In the 2001 model year, a reskin of the previous generation minivan added more distinct grilles for the Chrysler and Dodge versions. The Plymouth version left the lineup as the brand was shuttered. The Dodge Caravan and Grand Caravan gained a crosshair grille that would find its way across the brand lineup. Wider and longer, the new minivans added features like power operation for the sliding side doors. A cargo version reappeared in 2003, and for 2005, the company revamped the vans with a new feature: Stow 'N Go seating, which allowed drivers to hide the second and third-row seats under the floor, or to use the allotted space for storage. The feature was planned in as Chrysler spun a new crossover, the Pacifica, from the same architecture. The seating flexibility remains among the best in the class, five years later. Side airbags also were added as an option.
In 2008, Chrysler updated the minivans with more upright styling, which seemed to be more appropriate for the Dodge Grand Caravan. A flex-fuel version that could run on E85 fuel was added, and a new Swivel 'N Go option added a picnic table and rotating seats to the popular minivan--though that option proved unpopular and was later dropped. The short-wheelbase Caravan disappeared with the new generation--replaced by the crossover-like Dodge Journey instead--and the new vans were saddled with a plasticky, inexpensive-looking interior as Chrysler struggled to avoid bankruptcy. Stability control became standard, along with curtain airbags; options included satellite radio and TV, provided by Sirius. Three V-6 engines made up the engine lineup, and a new six-speed automatic joined the powertrain roster.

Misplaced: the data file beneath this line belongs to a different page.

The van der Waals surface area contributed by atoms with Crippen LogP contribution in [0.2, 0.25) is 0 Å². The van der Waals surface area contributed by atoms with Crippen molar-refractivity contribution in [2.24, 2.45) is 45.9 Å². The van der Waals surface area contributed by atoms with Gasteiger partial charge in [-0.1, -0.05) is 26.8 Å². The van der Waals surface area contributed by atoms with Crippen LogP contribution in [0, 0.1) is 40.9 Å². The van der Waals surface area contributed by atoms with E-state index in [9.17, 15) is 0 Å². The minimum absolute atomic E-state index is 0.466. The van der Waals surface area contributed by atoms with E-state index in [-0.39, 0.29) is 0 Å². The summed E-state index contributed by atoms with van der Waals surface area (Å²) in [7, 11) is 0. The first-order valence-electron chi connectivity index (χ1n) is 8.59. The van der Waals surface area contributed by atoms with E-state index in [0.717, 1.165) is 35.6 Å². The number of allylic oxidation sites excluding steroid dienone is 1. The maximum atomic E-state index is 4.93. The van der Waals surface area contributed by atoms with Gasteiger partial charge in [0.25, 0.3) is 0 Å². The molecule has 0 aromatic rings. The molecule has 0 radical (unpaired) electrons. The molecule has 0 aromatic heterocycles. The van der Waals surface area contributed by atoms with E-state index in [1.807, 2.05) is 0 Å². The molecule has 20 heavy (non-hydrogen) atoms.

For the 2011 model year, the Dodge Grand Caravan continued to resonate with families on the go, more than 25 years after the minivan first rolled out of showrooms. Chrysler's new owner Fiat gave it a new interior with much nicer finishes than that of the 2008-2010 models, plus a new 283-horsepower V-6 coupled to a six-speed automatic--which became the only powertrain. Safety features and flexible seating continued to lead the class of minivans, and it was awarded almost perfect crash-test scores. Mild handling and sheetmetal updates were less dramatic. Fuel economy approached best in class, at 17/25 mpg.
Through the 2012 model year, Chrysler built a version of the Dodge minivan for VW, which sold it as the Routan. It's since been discontinued.
The Grand Caravan was largely unchanged from 2011 to 2015. In 2013, the Grand Caravan added an optional entertainment system with Blu-Ray compatibility and with two separate screens that let rear-seat passengers watch two different video programs. 2015 brought only a few minor packaging changes with value in mind.
For the 2016 model year, Chrysler plans to replace the Grand Caravan and Town & Country minivans with a single vehicle. The replacement may or not be a traditional van, and could instead be more of a crossover. The company aims to concentrate its people-mover sale into one nameplate, likely under the Chrysler badge, while Dodge concentrates more on exciting vehicles, giving both a more clear brand identity. It's a wise business decision, but it means the death of at least one storied minivan name.